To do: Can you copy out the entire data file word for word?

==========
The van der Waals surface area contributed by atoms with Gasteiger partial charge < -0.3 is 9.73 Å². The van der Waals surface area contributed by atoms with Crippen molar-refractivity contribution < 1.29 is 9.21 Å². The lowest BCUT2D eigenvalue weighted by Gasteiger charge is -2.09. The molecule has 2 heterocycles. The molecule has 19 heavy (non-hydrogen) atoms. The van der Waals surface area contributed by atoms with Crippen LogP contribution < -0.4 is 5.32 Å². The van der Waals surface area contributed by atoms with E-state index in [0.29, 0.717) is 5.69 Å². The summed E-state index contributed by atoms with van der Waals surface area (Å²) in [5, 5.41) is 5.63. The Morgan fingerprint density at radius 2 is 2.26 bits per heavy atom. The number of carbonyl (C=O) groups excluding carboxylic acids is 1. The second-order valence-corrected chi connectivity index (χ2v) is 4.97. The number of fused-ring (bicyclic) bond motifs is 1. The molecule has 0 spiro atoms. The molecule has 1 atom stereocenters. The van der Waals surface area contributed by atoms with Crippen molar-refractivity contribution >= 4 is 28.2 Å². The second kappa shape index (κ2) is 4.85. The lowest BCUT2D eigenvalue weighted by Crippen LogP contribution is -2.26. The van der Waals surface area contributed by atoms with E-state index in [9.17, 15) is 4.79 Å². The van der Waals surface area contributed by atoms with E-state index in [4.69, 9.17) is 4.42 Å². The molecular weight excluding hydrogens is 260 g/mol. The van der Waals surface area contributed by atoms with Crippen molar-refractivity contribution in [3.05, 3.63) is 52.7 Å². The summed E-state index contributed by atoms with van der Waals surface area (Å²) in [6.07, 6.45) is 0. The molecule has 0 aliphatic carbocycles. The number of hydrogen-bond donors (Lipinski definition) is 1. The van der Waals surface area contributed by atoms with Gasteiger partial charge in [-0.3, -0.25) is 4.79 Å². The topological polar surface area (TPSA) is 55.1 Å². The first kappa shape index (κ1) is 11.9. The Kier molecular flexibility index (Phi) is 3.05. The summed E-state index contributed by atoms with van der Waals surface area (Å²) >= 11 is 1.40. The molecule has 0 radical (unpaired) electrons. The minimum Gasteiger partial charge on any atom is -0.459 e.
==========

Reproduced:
The van der Waals surface area contributed by atoms with Gasteiger partial charge < -0.3 is 9.73 Å². The van der Waals surface area contributed by atoms with Crippen molar-refractivity contribution < 1.29 is 9.21 Å². The lowest BCUT2D eigenvalue weighted by Gasteiger charge is -2.09. The molecule has 2 heterocycles. The molecule has 19 heavy (non-hydrogen) atoms. The van der Waals surface area contributed by atoms with Crippen LogP contribution < -0.4 is 5.32 Å². The van der Waals surface area contributed by atoms with E-state index in [0.29, 0.717) is 5.69 Å². The summed E-state index contributed by atoms with van der Waals surface area (Å²) in [5, 5.41) is 5.63. The Morgan fingerprint density at radius 2 is 2.26 bits per heavy atom. The number of carbonyl (C=O) groups excluding carboxylic acids is 1. The second-order valence-corrected chi connectivity index (χ2v) is 4.97. The number of fused-ring (bicyclic) bond motifs is 1. The molecule has 0 spiro atoms. The molecule has 1 atom stereocenters. The van der Waals surface area contributed by atoms with Crippen molar-refractivity contribution >= 4 is 28.2 Å². The second kappa shape index (κ2) is 4.85. The lowest BCUT2D eigenvalue weighted by Crippen LogP contribution is -2.26. The van der Waals surface area contributed by atoms with E-state index in [9.17, 15) is 4.79 Å². The van der Waals surface area contributed by atoms with E-state index in [4.69, 9.17) is 4.42 Å². The molecular weight excluding hydrogens is 260 g/mol. The van der Waals surface area contributed by atoms with Crippen molar-refractivity contribution in [3.05, 3.63) is 52.7 Å². The summed E-state index contributed by atoms with van der Waals surface area (Å²) in [6.07, 6.45) is 0. The molecule has 0 aliphatic carbocycles. The number of hydrogen-bond donors (Lipinski definition) is 1. The van der Waals surface area contributed by atoms with Gasteiger partial charge in [-0.3, -0.25) is 4.79 Å². The topological polar surface area (TPSA) is 55.1 Å². The first kappa shape index (κ1) is 11.9. The Kier molecular flexibility index (Phi) is 3.05. The summed E-state index contributed by atoms with van der Waals surface area (Å²) >= 11 is 1.40. The molecule has 0 radical (unpaired) electrons. The minimum Gasteiger partial charge on any atom is -0.459 e.